Reconstruction Era Essay, Research Paper The period, in which the United States began to rebuild and unify the Union from 1865 to 1877, was known as Reconstruction. Much of the early work of it dealt with the legal questions of bringing the defeated states back into the Union. Presidents Abraham Lincoln and Andrew Johnson, and also the members of Congress, each had different plans of how Reconstruction should be handled.
Reconstruction Era Essay, Research Paper
The period, in which the United States began to rebuild and unify the Union from 1865 to 1877, was known as Reconstruction. Much of the early work of it dealt with the legal questions of bringing the defeated states back into the Union. Presidents Abraham Lincoln and Andrew Johnson, and also the members of Congress, each had different plans of how Reconstruction should be handled. Each plan was similar and different to each other. But most of all, there were many concerns for how each would be carried out.
Abraham Lincoln favored a lenient Reconstruction policy. By the end of 1863, Union armies controlled large parts of the Confederacy and a Union victory seemed almost certain. Because President Lincoln desired a rapid reconciliation of the warring sections, he issued a general policy of reconstruction on December 8, 1863. Lincoln based his right to make such a policy on presidential pardoning powers granted by the Constitution. Lincoln proposed that all Southerners, except for a few high ranking officials, could reinstate themselves as United States citizens by taking a loyalty oath. Once ten percent of the voters from a rebel state’s 1860 national election took such an oath, a new state government could be formed. Lincoln proclaimed that these new governments had to be “republican” in form, recognize the “permanent freedom” of blacks, and provide blacks with an education. This proclamation did not give blacks the vote. Not only did Lincoln’s “ten percent plan” show his moderation and lack of vindictiveness, but also his political wisdom. Lincoln reasoned that eventually Southern representatives would again sit in Congress, so he wanted to lay the groundwork for a smooth transition by not alienating Southern sensibilities.
Many problems arose from Lincoln s quick acting plan. Congress argued that the plan was too lenient because ten percent of a state s population was not sufficient enough to guarantee the South s loyalty. If only ten percent took oath, what about the rest of the state? Also, many congressmen were concerned by the broad expansion of presidential powers during the war. . Lincoln had assumed more presidential power than any president since Andrew Jackson. Congress believed it had supreme authority over the situation. The strength of Lincoln s plan was that it was a smooth transition and many Southerners accepted it.
After the assassination of Lincoln, Johnson implemented his own reconstruction plan. His plan was much similar to Lincoln s with a few slight differences. The major difference was that Johnson s plan excluded high-ranking Confederates from taking oath, which would have broke the planters power. Also, he had little sympathy for traditional Republican policies such as a protective tariff, the Homestead Act, and a central route for the transcontinental railroad, which was under construction at the time. Most Southerners were relieved of Johnson s polices as more than 13,000 Confederates were pardoned and allowed to manage the South . This infuriated Radicals and most of Congress did not support him or any of his ideas. Without support from Congress, Johnson s plan could never reach its full height.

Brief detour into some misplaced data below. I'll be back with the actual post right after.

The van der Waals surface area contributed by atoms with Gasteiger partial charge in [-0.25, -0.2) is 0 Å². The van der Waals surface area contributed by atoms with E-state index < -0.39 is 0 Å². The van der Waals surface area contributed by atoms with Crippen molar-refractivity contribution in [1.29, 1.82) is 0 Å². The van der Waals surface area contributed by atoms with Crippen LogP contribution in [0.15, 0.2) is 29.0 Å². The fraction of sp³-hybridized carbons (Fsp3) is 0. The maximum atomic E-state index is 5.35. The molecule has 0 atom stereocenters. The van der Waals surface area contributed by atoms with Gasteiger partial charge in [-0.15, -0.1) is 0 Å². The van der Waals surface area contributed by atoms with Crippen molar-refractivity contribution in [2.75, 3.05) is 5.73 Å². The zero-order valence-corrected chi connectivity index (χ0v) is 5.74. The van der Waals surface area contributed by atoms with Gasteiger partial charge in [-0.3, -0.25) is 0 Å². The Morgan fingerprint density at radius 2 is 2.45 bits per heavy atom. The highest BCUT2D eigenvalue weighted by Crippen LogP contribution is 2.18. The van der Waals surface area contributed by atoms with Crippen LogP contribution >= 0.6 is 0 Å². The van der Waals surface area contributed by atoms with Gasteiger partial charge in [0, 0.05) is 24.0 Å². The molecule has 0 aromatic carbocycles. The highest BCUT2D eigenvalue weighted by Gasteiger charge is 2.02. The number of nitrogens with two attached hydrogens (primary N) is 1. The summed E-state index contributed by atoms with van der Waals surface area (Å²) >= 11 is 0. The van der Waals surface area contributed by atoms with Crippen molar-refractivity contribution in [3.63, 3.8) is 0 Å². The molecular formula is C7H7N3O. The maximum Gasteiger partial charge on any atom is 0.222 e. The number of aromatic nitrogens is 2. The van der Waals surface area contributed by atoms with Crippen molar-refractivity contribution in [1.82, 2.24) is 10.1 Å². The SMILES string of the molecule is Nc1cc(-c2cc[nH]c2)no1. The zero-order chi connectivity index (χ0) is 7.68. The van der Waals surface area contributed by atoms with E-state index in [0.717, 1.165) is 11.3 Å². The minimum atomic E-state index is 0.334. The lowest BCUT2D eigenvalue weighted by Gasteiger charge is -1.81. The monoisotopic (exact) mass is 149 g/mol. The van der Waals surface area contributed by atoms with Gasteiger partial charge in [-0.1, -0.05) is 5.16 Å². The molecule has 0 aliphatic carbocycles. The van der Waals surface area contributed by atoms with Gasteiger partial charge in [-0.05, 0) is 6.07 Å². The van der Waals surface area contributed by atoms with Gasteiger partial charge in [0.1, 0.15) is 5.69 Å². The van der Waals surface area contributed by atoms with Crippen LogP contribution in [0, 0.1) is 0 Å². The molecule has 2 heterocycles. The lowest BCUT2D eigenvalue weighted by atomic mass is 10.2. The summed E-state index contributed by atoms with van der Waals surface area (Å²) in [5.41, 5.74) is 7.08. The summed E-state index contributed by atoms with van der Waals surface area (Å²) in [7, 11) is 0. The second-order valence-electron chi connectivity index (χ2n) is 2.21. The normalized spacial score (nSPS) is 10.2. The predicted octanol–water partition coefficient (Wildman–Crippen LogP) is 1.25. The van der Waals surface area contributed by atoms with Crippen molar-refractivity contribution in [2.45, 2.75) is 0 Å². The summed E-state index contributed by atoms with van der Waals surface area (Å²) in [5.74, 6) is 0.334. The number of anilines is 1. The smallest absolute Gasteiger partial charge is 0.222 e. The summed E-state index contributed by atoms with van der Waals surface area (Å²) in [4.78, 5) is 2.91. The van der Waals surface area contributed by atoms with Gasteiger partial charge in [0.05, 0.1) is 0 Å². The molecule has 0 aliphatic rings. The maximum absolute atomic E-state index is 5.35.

Congress decided to shift power of the Reconstruction process to the legislative branch. Radical Republicans in Congress took the initiative on reconstruction issues and introduced the Wade-Davis bill in July, 1864. This bill was far more stringent than Lincoln’s plan for reconstruction. According to this bill, only after fifty percent of the citizens of a rebellious state had sworn an oath of allegiance to the Union could reconstruction begin. Congress, not the president, would decide when reconstruction was complete. The Wade-Davis bill also called for the rebel states to repudiate any Confederate war debt incurred. Most radical Republicans realized that if their party were going to remain in power, they would need to guarantee black civil rights in the South. If blacks were given the vote, they would likely vote for the party that had enfranchised them. After President Johnson vetoed the Freedman s Bureau bill, Congress overrode it and drafted the Fourteenth Amendment. Even though most states rejected it, it was still passed in 1868.
Next, Congress passed the Reconstruction Act of 1867. The problem with this was that it did not recognize state governments formed under the Lincoln and Johnson plans. The act divided the ten Confederate states into five military districts. Johnson vetoed this plan was but was overrode by Congress. Congress s strength was that it was under total control of moderate and radical republicans. They could now override any president s veto. They could now accomplish what they wanted to do. Lincoln and Johnson s plans never had enough supporters to actually carry out all of their policies. Both presidential plans both wanted to acknowledge the Confederate states as part of the union under certain circumstances, but Congress wanted it to be carried out more strictly and equally to the citizens of the states.
In conclusion, Congress had the upper hand in the Reconstruction process. Confederate states were readmitted into the Union, but many problems still arose. Many question the success of the Congressional Reconstruction plan. All in all, the country was gradually brought back together in heading toward the twentieth century.
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